Concept 1 Review

A Closer Look: Energy and ATP

The ATP molecule can store energy in the form of a high energy phosphate bond joining the terminal phosphate group to the rest of the molecule. In this form, energy can be stored at one location, then moved from one part of the cell to another, where it can be released to drive other biochemical reactions. The energy stored in ATP at one location is released from ATP when the terminal phosphate bond is broken. In this process a phosphate group is detached to yield inorganic phosphate and ADP and results in the liberation of 7.3 kcal/mol (under standard conditions).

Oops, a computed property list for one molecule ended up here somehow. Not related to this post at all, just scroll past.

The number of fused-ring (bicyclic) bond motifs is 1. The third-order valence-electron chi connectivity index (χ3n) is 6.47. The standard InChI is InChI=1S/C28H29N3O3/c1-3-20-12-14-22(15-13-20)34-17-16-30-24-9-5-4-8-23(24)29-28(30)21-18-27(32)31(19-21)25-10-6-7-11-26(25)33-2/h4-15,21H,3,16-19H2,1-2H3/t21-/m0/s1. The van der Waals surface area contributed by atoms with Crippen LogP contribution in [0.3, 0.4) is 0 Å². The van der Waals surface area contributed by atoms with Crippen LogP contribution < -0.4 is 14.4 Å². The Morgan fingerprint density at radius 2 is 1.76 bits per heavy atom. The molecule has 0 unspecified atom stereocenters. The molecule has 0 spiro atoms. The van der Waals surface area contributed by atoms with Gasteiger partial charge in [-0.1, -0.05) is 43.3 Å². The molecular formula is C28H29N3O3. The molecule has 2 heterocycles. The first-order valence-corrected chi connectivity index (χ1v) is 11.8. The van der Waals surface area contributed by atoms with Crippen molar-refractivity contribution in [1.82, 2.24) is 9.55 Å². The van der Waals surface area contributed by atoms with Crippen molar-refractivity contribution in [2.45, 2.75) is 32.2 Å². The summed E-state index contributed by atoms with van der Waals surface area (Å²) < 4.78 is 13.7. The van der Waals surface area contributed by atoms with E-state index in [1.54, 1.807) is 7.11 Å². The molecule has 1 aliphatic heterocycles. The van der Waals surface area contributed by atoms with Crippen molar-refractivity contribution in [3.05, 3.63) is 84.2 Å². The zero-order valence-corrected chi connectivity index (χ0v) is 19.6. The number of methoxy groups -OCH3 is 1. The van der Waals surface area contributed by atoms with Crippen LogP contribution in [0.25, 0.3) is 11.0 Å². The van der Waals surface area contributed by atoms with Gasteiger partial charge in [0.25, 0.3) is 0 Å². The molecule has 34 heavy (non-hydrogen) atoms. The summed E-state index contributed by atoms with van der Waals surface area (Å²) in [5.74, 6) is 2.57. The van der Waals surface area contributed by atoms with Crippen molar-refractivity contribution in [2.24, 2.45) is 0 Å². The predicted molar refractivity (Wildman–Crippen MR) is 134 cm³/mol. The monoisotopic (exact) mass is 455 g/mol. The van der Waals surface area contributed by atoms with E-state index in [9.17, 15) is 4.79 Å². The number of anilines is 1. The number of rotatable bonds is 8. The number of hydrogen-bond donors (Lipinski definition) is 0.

To see the process, point to the image below.

Energy and ATP

As you move your mouse over the image, the terminal phosphate group forms a high energy phosphate bond with the molecule, thus creating the triphosphate tail of ATP.

Please visit the Phosphate Groups and Nucleotides Lab Simulations for more information on the chemical energy of ATP. Be sure to use your browser's 'BACK' button to return to this page.